April 4, 2014
The Supreme Court often rules in cases that, while perhaps not particularly significant to the general public or even to the majority of attorneys and other legal professionals, are nonetheless significant milestones in a specific area of law.
The Court ruled in such a case in Rousey v. Jacoway, handed down nine years ago today, on April 4, 2005. In Rousey, the Court held that IRAs are eligible for exemption from bankruptcy estates.
The facts of the case begin with the petitioners, Richard and Betty Jo Rousey, who were formerly employed at Northrup Grumman Corp. When they were terminated from their employment, Northrup Grumman required them to take lump-sum distributions from their employer-sponsored pension plans, which the Rouseys then deposited into two IRAs, one in each of their names.
Several years after the establishment of their IRAs, the Rouseys filed a joint Chapter 7 bankruptcy petition in which they sought to shield the assets in their IRAs from the reach of creditors.
The court-appointed Chapter 7 Trustee, Jill R. Jacoway, objected to the exemption claim, and moved for turnover of those assets to her.
The bankruptcy court sustained Jacoway’s objection and granted her motion. The Rouseys appealed, but the Bankruptcy Appellate Panel agreed with the bankruptcy court. The Rouseys once again appealed, but the Eighth Circuit Court of Appeals affirmed. The Supreme Court agreed to hear the case.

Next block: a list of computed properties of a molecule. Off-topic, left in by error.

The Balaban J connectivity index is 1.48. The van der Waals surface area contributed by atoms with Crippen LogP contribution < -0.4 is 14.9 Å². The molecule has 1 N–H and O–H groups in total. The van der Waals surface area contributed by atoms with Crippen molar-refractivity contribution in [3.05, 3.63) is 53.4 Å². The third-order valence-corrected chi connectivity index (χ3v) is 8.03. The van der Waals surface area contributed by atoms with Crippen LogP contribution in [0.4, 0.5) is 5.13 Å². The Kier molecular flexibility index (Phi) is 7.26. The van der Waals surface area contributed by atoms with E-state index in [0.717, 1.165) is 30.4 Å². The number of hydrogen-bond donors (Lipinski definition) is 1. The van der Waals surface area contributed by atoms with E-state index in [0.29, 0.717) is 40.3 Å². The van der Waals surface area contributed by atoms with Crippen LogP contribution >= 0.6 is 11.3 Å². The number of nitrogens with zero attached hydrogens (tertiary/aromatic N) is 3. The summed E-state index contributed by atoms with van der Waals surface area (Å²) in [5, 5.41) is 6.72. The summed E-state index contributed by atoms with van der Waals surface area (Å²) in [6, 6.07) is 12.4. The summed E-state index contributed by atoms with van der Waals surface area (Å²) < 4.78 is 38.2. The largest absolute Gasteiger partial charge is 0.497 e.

In a unanimous decision written by Justice Clarence Thomas, the Court reversed the Eighth Circuit; the appeals court held that such accounts were not exempt from the bankruptcy estate because the petitioners were not limited to receiving payments from their IRAs “on account of age.”
Receiving payments “on account of age” is relevant here because section 522(d)(10) of the U.S. Bankruptcy Code allows debtors to exempt certain assets from the bankruptcy estate – thereby shielding those assets from the reach of creditors.
Subsection (E) of these exemptions allows a debtor to shield “a payment under a stock bonus, pension, profitsharing, annuity, or similar plan or contract” that is made “on account of illness, disability, death, age, or length of service.”
The court of appeals found that the IRAs were indeed “similar plans or contracts,” but that, since the assets in the accounts could be accessed at any time before the age of 59 ½ subject to a 10% tax penalty, the IRAs were more like a savings account.
The Supreme Court disagreed with this proposition, instead holding that the 10% tax penalty for early withdrawal was substantial, contrary to Jacoway’s contention. Further, the Court found that because the 10% penalty applies proportionally to any amounts withdrawn, it effectively prevents access to the entire balance in the Rouseys’ IRAs.
Because this condition is removed once the accountholder turns 59 ½, “the Rouseys’ right to the balance of their IRAs is a right to payment ‘on account of’ age.”
Although you may never read about Rousey in law school outside of a course on bankruptcy, nor will you likely ever find yourself citing to the nine-year-old case in a brief if you aren’t a practicing bankruptcy attorney, the case remains nevertheless significant for those practicing within that field.
After all, the Court ruled that IRAs, a very commonly-used retirement account, may be exempt from creditors’ claims in a Chapter 7 bankruptcy proceeding.
It may not be Citizens United v. FEC or U.S. v. Windsor, but Rousey is still an important Supreme Court ruling.